Australian flag carrier Qantas Airways recently completed the first-ever commercial flight from New York’s JFK airport to Sydney. As part of a program dubbed Project Sunrise, the flight was a nearly 20-hour marathon that traveled just under 10,000 miles. Operated by a brand-new Boeing 787-9 on its delivery, it was one of three test flights the airline is doing to explore the viability of a non-stop service from JFK-Sydney. There were only 40 passengers onboard – all test subjects for Australian researchers and Qantas, who hope to perfect ultra-long-haul flying.
Qantas plans to launch the route in 2023, using a yet-to-be-determined airframe (the airline is exploring either the Boeing 777X or the Airbus A350ULR). Currently, the 25 longest flights in the world are all more than 8,000 miles in distance and have block times of 16 hours or longer.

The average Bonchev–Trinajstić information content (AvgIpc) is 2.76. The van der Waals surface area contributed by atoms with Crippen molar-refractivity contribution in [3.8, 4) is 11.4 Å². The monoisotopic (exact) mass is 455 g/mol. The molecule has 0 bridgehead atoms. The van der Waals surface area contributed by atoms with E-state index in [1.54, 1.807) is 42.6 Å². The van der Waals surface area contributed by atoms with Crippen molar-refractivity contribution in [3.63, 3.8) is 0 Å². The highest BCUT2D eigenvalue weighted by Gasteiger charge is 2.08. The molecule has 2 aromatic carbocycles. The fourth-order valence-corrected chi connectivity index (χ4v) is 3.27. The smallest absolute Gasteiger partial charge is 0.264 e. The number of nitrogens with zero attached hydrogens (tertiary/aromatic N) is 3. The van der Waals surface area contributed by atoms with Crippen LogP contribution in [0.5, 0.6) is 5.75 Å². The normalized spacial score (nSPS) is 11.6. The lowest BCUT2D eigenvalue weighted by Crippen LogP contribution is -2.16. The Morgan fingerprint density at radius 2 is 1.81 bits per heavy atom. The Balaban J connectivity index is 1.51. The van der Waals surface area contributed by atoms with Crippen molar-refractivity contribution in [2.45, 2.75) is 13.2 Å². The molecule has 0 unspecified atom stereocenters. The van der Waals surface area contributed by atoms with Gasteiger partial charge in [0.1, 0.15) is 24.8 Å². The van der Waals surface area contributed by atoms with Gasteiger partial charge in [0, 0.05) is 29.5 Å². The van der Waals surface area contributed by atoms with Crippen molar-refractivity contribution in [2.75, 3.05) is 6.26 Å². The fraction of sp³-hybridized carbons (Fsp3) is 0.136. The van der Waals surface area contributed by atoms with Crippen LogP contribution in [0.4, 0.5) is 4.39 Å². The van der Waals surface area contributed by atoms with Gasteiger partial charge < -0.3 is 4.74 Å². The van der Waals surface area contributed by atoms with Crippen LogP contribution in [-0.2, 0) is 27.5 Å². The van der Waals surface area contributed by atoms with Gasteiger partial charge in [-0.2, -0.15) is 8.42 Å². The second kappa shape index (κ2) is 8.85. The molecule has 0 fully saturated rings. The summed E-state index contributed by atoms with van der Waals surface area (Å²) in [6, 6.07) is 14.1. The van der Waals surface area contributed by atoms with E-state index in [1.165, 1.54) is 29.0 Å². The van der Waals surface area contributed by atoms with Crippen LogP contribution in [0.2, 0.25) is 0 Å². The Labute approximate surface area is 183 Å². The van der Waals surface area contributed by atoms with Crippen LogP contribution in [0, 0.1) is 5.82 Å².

Number 21 on that list is Newark to Hong Kong – which, when launched in 2001, was the longest flight in the world. Ultra-long-haul flying has become an arms race since then – with every airline seemingly trying to outdo the next with mind-numbingly long flights.
While there was much hype surrounding Qantas’ flight, ultra-long-haul flying has almost become commonplace. This flight was more of a PR stunt than anything, but was impressive nonetheless based on the history of how we got here.